WWW: Who are the Latin American Women in History?

¡Feliz viernes a todos!

Don’t look now but we’ve already arrived in March! Three months into the new year and we are shifting from Black History to Herstory.  As a starting point for the month, I thought it might be nice to open with a post that highlights many of the important Latin American women in history that could make their way into your classrooms this month!  In this resource, Paola Capó-García collects brief histories of each of the several important women she introduces.

Aside from the ever popular Frida Kahlo and Sor Juana Inéz de la Cruz, whom we have discussed on the blog in years past, the featured resource also introduces less cited women in Latin American history, like Las Madres de la Plaza de Mayo.  Tying into our theme of activism in Latin America, Las Madres were the women in Argentina during the “Dirty Wars” who protested the disappearance of their children and grandchildren in front of the presidential palace. Continue reading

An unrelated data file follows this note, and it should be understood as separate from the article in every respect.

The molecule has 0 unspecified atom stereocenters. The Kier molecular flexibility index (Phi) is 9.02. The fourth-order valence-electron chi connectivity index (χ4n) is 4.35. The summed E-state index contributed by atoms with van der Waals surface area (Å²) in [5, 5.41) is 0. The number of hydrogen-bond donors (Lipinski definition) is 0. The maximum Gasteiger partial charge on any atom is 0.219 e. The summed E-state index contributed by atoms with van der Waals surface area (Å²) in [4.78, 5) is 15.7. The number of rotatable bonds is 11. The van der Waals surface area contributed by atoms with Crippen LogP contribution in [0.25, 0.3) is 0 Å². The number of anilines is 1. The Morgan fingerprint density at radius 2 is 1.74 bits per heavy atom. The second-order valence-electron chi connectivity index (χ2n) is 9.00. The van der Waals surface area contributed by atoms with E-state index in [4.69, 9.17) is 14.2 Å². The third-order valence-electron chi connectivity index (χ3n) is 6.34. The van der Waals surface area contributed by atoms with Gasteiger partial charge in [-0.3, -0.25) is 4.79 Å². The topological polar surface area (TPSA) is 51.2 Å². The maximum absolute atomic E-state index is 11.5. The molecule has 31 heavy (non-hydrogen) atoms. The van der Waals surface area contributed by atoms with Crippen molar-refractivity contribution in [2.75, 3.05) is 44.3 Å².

WWW: PBS Conquistadors On-Line Learning Adventure

Long before Columbus sailed the ocean blue, the Inca controlled 2,500 miles of South America’s west coast and ruled over 12 million people. Meanwhile, in Central Mexico, over a quarter million people lived in Tenochtitlan on two islands constructed in a “sea of water lilies.” These were not the disorganized, nomadic tribes that I was introduced to when I was in grade school. The pre-columbian Americas featured highly coordinated, centralized empires: Engineers designed intricate road and canal systems; astronomers tracked celestial bodies; and state bureaucrats meticulously calculated and recorded the tribute obligations of local communities.  Continue reading